For years I have been banging on about how beneficial music lessons are to children in terms of their academic achievements. I’m sure many of you have heard me talk about the benefits connected to learning languages and Maths skills.

Well whilst Googleing random music articles I came across this in the Wall Street Journal. I think it’s really interesting, it has some very strong arguments for increasing music education frequency in schools, going against the current trend in many UK schools today of providing less than 2 hours of music related classes a week .

In my secondary school my music teacher Dave Hill was amazing, in my 13 year old eyes he played every instrument the world had ever made and I couldn’t understand how he wasn’t the world’s most recognised musician, at the time I would have called him a modern day Mozart!! Looking back I realise now that whilst talented he probably wasn’t quite the genius I had him picked for but the point was I was inspired. I couldn’t wait and whilst his classes encouraged me to take up the Piano, I also learned some valuable skills during his lessons. How to use music to help my concentration, this proved invaluable during my exam revision. I also used music rhythms whilst learning languages and during my GCSE’s I studied French, Spanish and German as a result of my ability to pick them up. Please don’t think I was an A Grade student I wasn’t, I had to work hard to get the results I achieved in school but I honestly feel that my exposure to a good music eduction help me.

I know that as an adult I am motivated by music and as a result I become more productive in practically every task I undertake when under its influence. I know that I was lucky and that my music education was rich and varied, playing everything from the Keyboards and Drums to the Oboe and the Sax, listening to all genres from Hip Hop to Baroque. So when I hear that nowadays, History teachers are now required to teach modern music lessons by simply playing videos to the children, I feel despair.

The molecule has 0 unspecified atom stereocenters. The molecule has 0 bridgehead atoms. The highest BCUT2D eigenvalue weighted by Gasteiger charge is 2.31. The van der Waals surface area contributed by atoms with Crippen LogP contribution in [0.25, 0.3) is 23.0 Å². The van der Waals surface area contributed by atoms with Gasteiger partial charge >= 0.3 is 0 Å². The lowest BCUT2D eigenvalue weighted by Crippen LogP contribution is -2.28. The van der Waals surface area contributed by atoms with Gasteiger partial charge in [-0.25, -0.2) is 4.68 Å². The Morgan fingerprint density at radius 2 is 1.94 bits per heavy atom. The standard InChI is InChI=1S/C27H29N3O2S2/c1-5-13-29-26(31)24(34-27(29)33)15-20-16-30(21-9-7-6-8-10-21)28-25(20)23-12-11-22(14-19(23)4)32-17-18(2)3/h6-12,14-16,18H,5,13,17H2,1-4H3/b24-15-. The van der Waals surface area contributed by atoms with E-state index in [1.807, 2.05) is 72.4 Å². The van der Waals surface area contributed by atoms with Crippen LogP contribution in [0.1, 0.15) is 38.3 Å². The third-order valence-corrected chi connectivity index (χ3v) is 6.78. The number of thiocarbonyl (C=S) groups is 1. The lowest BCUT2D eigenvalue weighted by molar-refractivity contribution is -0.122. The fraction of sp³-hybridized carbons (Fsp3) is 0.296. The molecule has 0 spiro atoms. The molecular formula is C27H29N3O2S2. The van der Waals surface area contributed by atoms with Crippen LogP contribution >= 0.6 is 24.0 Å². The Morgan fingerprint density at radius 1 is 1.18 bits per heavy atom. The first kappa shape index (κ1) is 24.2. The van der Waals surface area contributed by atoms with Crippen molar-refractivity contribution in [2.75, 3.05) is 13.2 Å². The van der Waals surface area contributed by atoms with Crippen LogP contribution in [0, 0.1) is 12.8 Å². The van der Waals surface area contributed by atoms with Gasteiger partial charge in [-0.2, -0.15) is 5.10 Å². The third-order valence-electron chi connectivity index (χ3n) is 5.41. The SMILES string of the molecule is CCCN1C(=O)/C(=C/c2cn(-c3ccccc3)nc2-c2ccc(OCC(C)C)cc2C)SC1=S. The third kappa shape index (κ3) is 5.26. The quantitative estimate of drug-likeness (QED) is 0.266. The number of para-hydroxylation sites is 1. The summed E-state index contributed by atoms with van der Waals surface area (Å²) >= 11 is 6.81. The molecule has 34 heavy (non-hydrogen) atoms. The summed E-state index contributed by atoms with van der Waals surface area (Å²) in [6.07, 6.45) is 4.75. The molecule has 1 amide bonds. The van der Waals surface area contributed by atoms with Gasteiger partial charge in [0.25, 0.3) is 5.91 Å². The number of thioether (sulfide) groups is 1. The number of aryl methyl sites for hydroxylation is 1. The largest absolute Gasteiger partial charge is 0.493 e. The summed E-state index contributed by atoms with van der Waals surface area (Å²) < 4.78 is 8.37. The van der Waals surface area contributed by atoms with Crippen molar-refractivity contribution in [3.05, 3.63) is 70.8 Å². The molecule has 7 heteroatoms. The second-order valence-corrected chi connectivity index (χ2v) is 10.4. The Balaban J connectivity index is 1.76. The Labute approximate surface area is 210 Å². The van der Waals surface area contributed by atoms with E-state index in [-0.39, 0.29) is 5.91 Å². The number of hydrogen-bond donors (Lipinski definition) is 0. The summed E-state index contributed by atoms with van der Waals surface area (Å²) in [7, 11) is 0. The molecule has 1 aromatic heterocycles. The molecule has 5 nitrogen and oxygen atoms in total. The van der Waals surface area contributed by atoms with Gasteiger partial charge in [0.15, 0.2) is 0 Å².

To have real music experiences taken away from children is not only putting them at disadvantages academically, I believe that they are also missing out on fully understanding the joy and passion that music can bring.

Below is a extract from the article……

….Learning disabilities in American schools have reached epidemic proportions, affecting as many as one in five children. Illiteracy costs American businesses $80 billion a year.

Many solutions have been tried, but few have succeeded. There is a growing body of evidence suggests that music could trump many of the much more expensive “fixes” that have been thrown at the education system.

Plenty of outstanding achievers have attributed at least some of their success to music study. Stanford University’s Thomas Sudhof, who won the Nobel Prize in medicine last year, gave credit to his bassoon teacher. Albert Einstein, who began playing the violin at age 6, said his discovery of the theory of relativity was “the result of musical perception.”

Until recently, though, it has been a chicken-and-egg question: Are smart, ambitious people naturally attracted to music? Or does music make them smart and ambitious? And do musically trained students fare better academically because they tend to come from more affluent, better educated families?

New research provides some intriguing answers. Music is no cure-all, nor is it likely to turn your child into a Nobel Prize winner. But there is compelling evidence that it can boost children’s academic performance and help fix some of our schools’ most intractable problems.

The article also looks at the advantages of music education:-

  • Music raises your IQ
  • Music training can reduce the academic gap between rich and poor districts
  • Music training does more than sports, theater or dance to improve key academic skills
  • Music can be an inexpensive early screening tool for reading disabilities
  • Music literally expands your brain

When you get a break at work have a read of the article, it’s worth it……. A Musical Fix for American Schools